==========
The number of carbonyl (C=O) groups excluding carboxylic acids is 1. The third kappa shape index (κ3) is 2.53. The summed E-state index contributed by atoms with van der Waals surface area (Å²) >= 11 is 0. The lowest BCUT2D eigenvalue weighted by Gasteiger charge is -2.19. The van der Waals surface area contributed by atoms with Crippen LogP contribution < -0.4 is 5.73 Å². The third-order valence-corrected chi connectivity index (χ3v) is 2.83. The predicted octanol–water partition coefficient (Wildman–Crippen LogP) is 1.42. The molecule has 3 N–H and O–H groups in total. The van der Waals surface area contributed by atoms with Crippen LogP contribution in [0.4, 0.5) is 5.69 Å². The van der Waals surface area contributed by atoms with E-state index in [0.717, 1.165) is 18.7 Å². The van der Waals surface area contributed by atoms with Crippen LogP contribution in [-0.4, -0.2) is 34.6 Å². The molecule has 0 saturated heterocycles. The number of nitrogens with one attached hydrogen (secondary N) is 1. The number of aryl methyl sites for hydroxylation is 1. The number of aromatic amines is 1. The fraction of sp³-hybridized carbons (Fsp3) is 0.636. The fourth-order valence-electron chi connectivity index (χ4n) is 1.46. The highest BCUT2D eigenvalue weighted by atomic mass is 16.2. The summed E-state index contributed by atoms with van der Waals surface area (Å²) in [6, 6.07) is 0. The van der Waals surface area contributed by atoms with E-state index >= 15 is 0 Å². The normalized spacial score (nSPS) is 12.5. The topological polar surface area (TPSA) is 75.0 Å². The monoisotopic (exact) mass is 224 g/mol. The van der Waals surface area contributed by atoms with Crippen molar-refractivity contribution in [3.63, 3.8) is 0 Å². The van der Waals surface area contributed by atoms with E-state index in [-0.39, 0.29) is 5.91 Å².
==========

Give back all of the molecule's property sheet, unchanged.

The number of carbonyl (C=O) groups excluding carboxylic acids is 1. The third kappa shape index (κ3) is 2.53. The summed E-state index contributed by atoms with van der Waals surface area (Å²) >= 11 is 0. The lowest BCUT2D eigenvalue weighted by Gasteiger charge is -2.19. The van der Waals surface area contributed by atoms with Crippen LogP contribution < -0.4 is 5.73 Å². The third-order valence-corrected chi connectivity index (χ3v) is 2.83. The predicted octanol–water partition coefficient (Wildman–Crippen LogP) is 1.42. The molecule has 3 N–H and O–H groups in total. The van der Waals surface area contributed by atoms with Crippen LogP contribution in [0.4, 0.5) is 5.69 Å². The van der Waals surface area contributed by atoms with E-state index in [0.717, 1.165) is 18.7 Å². The van der Waals surface area contributed by atoms with Crippen LogP contribution in [-0.4, -0.2) is 34.6 Å². The molecule has 0 saturated heterocycles. The number of nitrogens with one attached hydrogen (secondary N) is 1. The number of aryl methyl sites for hydroxylation is 1. The number of aromatic amines is 1. The fraction of sp³-hybridized carbons (Fsp3) is 0.636. The fourth-order valence-electron chi connectivity index (χ4n) is 1.46. The highest BCUT2D eigenvalue weighted by atomic mass is 16.2. The summed E-state index contributed by atoms with van der Waals surface area (Å²) in [6, 6.07) is 0. The van der Waals surface area contributed by atoms with E-state index >= 15 is 0 Å². The normalized spacial score (nSPS) is 12.5. The topological polar surface area (TPSA) is 75.0 Å². The monoisotopic (exact) mass is 224 g/mol. The van der Waals surface area contributed by atoms with Crippen molar-refractivity contribution in [3.63, 3.8) is 0 Å². The van der Waals surface area contributed by atoms with E-state index in [-0.39, 0.29) is 5.91 Å².